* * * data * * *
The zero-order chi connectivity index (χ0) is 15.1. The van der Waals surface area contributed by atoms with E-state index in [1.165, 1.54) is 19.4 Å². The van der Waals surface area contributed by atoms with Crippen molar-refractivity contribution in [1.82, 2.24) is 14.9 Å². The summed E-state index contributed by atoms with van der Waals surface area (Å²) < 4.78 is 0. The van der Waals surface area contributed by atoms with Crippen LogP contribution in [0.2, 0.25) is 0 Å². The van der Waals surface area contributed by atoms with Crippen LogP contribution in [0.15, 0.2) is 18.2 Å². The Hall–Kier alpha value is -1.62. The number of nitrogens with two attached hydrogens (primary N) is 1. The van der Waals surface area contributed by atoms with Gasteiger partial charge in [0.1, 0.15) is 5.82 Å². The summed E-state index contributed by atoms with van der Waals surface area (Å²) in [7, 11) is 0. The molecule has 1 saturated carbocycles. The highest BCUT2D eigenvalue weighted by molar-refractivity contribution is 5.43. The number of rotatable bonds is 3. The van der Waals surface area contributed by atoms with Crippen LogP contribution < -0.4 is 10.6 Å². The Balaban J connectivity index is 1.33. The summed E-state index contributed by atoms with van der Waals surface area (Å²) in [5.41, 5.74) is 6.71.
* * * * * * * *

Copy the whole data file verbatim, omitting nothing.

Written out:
The zero-order chi connectivity index (χ0) is 15.1. The van der Waals surface area contributed by atoms with E-state index in [1.165, 1.54) is 19.4 Å². The van der Waals surface area contributed by atoms with Crippen molar-refractivity contribution in [1.82, 2.24) is 14.9 Å². The summed E-state index contributed by atoms with van der Waals surface area (Å²) < 4.78 is 0. The van der Waals surface area contributed by atoms with Crippen LogP contribution in [0.2, 0.25) is 0 Å². The van der Waals surface area contributed by atoms with Crippen LogP contribution in [0.15, 0.2) is 18.2 Å². The Hall–Kier alpha value is -1.62. The number of nitrogens with two attached hydrogens (primary N) is 1. The van der Waals surface area contributed by atoms with Gasteiger partial charge in [0.1, 0.15) is 5.82 Å². The summed E-state index contributed by atoms with van der Waals surface area (Å²) in [7, 11) is 0. The molecule has 1 saturated carbocycles. The highest BCUT2D eigenvalue weighted by molar-refractivity contribution is 5.43. The number of rotatable bonds is 3. The van der Waals surface area contributed by atoms with Crippen LogP contribution < -0.4 is 10.6 Å². The Balaban J connectivity index is 1.33. The summed E-state index contributed by atoms with van der Waals surface area (Å²) in [5.41, 5.74) is 6.71.